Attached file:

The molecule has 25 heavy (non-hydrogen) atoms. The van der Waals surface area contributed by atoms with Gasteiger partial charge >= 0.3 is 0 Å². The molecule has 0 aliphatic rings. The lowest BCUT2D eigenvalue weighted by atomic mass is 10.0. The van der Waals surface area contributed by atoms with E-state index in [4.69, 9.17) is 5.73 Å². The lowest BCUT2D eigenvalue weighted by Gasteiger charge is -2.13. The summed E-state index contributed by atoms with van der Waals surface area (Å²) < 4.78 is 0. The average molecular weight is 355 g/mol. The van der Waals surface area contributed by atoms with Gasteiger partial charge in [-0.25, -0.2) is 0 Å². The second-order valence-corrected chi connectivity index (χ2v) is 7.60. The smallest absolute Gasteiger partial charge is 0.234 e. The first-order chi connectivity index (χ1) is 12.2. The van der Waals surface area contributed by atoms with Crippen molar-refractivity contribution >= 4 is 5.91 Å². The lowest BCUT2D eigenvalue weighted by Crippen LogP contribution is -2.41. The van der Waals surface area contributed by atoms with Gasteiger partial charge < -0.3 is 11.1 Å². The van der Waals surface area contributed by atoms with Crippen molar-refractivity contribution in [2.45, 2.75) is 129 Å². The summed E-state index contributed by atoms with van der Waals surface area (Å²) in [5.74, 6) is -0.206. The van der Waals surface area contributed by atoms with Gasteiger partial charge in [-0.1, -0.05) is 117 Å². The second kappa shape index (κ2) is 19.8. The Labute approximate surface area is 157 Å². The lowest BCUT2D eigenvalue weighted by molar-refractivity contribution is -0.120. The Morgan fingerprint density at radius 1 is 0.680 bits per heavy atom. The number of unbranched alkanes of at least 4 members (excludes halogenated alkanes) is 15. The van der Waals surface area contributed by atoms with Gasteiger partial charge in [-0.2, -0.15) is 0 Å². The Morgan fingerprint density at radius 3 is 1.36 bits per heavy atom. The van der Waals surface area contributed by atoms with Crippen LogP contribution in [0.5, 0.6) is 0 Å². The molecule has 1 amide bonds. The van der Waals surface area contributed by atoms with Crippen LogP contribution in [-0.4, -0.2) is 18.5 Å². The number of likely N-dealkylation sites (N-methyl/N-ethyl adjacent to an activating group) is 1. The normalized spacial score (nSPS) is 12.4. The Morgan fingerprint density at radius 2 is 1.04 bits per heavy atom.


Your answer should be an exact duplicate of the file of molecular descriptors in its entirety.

The molecule has 25 heavy (non-hydrogen) atoms. The van der Waals surface area contributed by atoms with Gasteiger partial charge >= 0.3 is 0 Å². The molecule has 0 aliphatic rings. The lowest BCUT2D eigenvalue weighted by atomic mass is 10.0. The van der Waals surface area contributed by atoms with E-state index in [4.69, 9.17) is 5.73 Å². The lowest BCUT2D eigenvalue weighted by Gasteiger charge is -2.13. The summed E-state index contributed by atoms with van der Waals surface area (Å²) < 4.78 is 0. The average molecular weight is 355 g/mol. The van der Waals surface area contributed by atoms with Gasteiger partial charge in [-0.25, -0.2) is 0 Å². The second-order valence-corrected chi connectivity index (χ2v) is 7.60. The smallest absolute Gasteiger partial charge is 0.234 e. The first-order chi connectivity index (χ1) is 12.2. The van der Waals surface area contributed by atoms with Crippen molar-refractivity contribution >= 4 is 5.91 Å². The lowest BCUT2D eigenvalue weighted by Crippen LogP contribution is -2.41. The van der Waals surface area contributed by atoms with Gasteiger partial charge < -0.3 is 11.1 Å². The van der Waals surface area contributed by atoms with Crippen molar-refractivity contribution in [2.45, 2.75) is 129 Å². The summed E-state index contributed by atoms with van der Waals surface area (Å²) in [5.74, 6) is -0.206. The van der Waals surface area contributed by atoms with Gasteiger partial charge in [-0.1, -0.05) is 117 Å². The second kappa shape index (κ2) is 19.8. The Labute approximate surface area is 157 Å². The lowest BCUT2D eigenvalue weighted by molar-refractivity contribution is -0.120. The Morgan fingerprint density at radius 1 is 0.680 bits per heavy atom. The number of unbranched alkanes of at least 4 members (excludes halogenated alkanes) is 15. The van der Waals surface area contributed by atoms with Gasteiger partial charge in [-0.2, -0.15) is 0 Å². The Morgan fingerprint density at radius 3 is 1.36 bits per heavy atom. The van der Waals surface area contributed by atoms with Crippen LogP contribution in [0.5, 0.6) is 0 Å². The molecule has 1 amide bonds. The van der Waals surface area contributed by atoms with Crippen LogP contribution in [-0.4, -0.2) is 18.5 Å². The number of likely N-dealkylation sites (N-methyl/N-ethyl adjacent to an activating group) is 1. The normalized spacial score (nSPS) is 12.4. The Morgan fingerprint density at radius 2 is 1.04 bits per heavy atom.